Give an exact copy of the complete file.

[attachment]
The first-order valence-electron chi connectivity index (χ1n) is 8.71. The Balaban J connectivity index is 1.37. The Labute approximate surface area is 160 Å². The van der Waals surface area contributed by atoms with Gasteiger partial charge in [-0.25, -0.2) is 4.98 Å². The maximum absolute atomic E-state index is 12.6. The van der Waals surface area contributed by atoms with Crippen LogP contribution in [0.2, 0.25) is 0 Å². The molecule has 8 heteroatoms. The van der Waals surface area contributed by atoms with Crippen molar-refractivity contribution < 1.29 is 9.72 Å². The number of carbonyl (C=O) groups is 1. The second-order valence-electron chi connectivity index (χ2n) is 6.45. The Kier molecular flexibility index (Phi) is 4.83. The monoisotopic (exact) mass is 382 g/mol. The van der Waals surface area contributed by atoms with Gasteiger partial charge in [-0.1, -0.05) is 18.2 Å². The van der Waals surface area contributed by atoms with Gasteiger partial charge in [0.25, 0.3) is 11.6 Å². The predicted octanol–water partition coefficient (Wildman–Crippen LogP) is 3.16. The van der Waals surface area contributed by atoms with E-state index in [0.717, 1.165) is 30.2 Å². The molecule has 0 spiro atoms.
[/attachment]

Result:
The first-order valence-electron chi connectivity index (χ1n) is 8.71. The Balaban J connectivity index is 1.37. The Labute approximate surface area is 160 Å². The van der Waals surface area contributed by atoms with Gasteiger partial charge in [-0.25, -0.2) is 4.98 Å². The maximum absolute atomic E-state index is 12.6. The van der Waals surface area contributed by atoms with Crippen LogP contribution in [0.2, 0.25) is 0 Å². The molecule has 8 heteroatoms. The van der Waals surface area contributed by atoms with Crippen molar-refractivity contribution < 1.29 is 9.72 Å². The number of carbonyl (C=O) groups is 1. The second-order valence-electron chi connectivity index (χ2n) is 6.45. The Kier molecular flexibility index (Phi) is 4.83. The monoisotopic (exact) mass is 382 g/mol. The van der Waals surface area contributed by atoms with Gasteiger partial charge in [-0.1, -0.05) is 18.2 Å². The van der Waals surface area contributed by atoms with Gasteiger partial charge in [0.25, 0.3) is 11.6 Å². The predicted octanol–water partition coefficient (Wildman–Crippen LogP) is 3.16. The van der Waals surface area contributed by atoms with E-state index in [0.717, 1.165) is 30.2 Å². The molecule has 0 spiro atoms.